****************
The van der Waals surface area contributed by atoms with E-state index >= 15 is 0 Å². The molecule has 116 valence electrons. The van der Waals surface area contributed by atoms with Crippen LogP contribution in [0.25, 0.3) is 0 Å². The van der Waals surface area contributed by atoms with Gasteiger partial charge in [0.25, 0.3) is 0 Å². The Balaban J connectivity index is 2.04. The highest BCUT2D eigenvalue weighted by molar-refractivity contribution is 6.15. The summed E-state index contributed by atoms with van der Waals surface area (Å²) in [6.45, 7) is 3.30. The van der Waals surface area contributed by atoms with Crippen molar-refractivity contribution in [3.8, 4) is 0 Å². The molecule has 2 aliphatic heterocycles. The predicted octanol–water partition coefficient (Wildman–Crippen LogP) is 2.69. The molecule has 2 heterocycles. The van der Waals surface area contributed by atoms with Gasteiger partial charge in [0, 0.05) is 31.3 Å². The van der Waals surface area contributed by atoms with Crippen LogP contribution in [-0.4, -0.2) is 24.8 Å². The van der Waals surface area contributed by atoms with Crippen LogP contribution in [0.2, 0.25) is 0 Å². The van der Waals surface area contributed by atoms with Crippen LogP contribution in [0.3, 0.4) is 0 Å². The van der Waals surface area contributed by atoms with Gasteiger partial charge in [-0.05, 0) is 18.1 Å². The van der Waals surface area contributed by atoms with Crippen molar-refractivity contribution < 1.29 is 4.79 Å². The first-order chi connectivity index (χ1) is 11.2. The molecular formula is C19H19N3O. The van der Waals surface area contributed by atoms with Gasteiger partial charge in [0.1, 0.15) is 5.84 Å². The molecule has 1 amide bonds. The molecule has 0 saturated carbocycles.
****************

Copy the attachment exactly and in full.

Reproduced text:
The van der Waals surface area contributed by atoms with E-state index >= 15 is 0 Å². The molecule has 116 valence electrons. The van der Waals surface area contributed by atoms with Crippen LogP contribution in [0.25, 0.3) is 0 Å². The van der Waals surface area contributed by atoms with Gasteiger partial charge in [0.25, 0.3) is 0 Å². The Balaban J connectivity index is 2.04. The highest BCUT2D eigenvalue weighted by molar-refractivity contribution is 6.15. The summed E-state index contributed by atoms with van der Waals surface area (Å²) in [6.45, 7) is 3.30. The van der Waals surface area contributed by atoms with Crippen molar-refractivity contribution in [3.8, 4) is 0 Å². The molecule has 2 aliphatic heterocycles. The predicted octanol–water partition coefficient (Wildman–Crippen LogP) is 2.69. The molecule has 2 heterocycles. The van der Waals surface area contributed by atoms with Gasteiger partial charge in [0, 0.05) is 31.3 Å². The van der Waals surface area contributed by atoms with Crippen LogP contribution in [-0.4, -0.2) is 24.8 Å². The van der Waals surface area contributed by atoms with Crippen LogP contribution in [0.2, 0.25) is 0 Å². The van der Waals surface area contributed by atoms with Crippen LogP contribution in [0.3, 0.4) is 0 Å². The van der Waals surface area contributed by atoms with Gasteiger partial charge in [-0.05, 0) is 18.1 Å². The van der Waals surface area contributed by atoms with Crippen molar-refractivity contribution < 1.29 is 4.79 Å². The first-order chi connectivity index (χ1) is 11.2. The molecular formula is C19H19N3O. The van der Waals surface area contributed by atoms with Gasteiger partial charge in [0.1, 0.15) is 5.84 Å². The molecule has 1 amide bonds. The molecule has 0 saturated carbocycles.